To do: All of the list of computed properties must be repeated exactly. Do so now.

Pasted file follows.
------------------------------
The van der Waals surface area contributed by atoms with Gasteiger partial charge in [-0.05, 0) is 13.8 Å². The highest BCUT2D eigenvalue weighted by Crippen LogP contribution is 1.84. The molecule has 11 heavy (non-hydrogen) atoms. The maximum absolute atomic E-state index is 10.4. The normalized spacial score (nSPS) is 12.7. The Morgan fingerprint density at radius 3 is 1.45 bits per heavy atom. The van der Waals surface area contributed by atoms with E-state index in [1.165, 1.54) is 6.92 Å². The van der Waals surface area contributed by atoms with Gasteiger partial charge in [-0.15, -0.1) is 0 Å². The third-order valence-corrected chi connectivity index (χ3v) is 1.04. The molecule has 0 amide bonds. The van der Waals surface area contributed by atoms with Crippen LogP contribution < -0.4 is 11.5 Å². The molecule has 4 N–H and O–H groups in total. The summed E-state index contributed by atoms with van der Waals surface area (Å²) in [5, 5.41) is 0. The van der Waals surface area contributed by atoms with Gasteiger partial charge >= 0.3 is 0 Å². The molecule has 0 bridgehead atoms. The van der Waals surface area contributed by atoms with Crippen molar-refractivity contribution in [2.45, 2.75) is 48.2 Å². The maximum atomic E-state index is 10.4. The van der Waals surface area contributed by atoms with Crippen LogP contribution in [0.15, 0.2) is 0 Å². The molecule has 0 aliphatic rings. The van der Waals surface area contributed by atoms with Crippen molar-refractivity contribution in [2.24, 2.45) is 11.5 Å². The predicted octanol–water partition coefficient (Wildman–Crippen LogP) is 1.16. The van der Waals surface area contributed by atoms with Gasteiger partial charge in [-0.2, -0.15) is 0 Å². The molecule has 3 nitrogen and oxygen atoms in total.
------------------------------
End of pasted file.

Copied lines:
The van der Waals surface area contributed by atoms with Gasteiger partial charge in [-0.05, 0) is 13.8 Å². The highest BCUT2D eigenvalue weighted by Crippen LogP contribution is 1.84. The molecule has 11 heavy (non-hydrogen) atoms. The maximum absolute atomic E-state index is 10.4. The normalized spacial score (nSPS) is 12.7. The Morgan fingerprint density at radius 3 is 1.45 bits per heavy atom. The van der Waals surface area contributed by atoms with E-state index in [1.165, 1.54) is 6.92 Å². The van der Waals surface area contributed by atoms with Gasteiger partial charge in [-0.15, -0.1) is 0 Å². The third-order valence-corrected chi connectivity index (χ3v) is 1.04. The molecule has 0 amide bonds. The van der Waals surface area contributed by atoms with Crippen LogP contribution < -0.4 is 11.5 Å². The molecule has 4 N–H and O–H groups in total. The summed E-state index contributed by atoms with van der Waals surface area (Å²) in [5, 5.41) is 0. The van der Waals surface area contributed by atoms with Gasteiger partial charge >= 0.3 is 0 Å². The molecule has 0 bridgehead atoms. The van der Waals surface area contributed by atoms with Crippen molar-refractivity contribution in [2.45, 2.75) is 48.2 Å². The maximum atomic E-state index is 10.4. The van der Waals surface area contributed by atoms with Crippen LogP contribution in [0.15, 0.2) is 0 Å². The molecule has 0 aliphatic rings. The van der Waals surface area contributed by atoms with Crippen molar-refractivity contribution in [2.24, 2.45) is 11.5 Å². The predicted octanol–water partition coefficient (Wildman–Crippen LogP) is 1.16. The van der Waals surface area contributed by atoms with Gasteiger partial charge in [-0.2, -0.15) is 0 Å². The molecule has 3 nitrogen and oxygen atoms in total.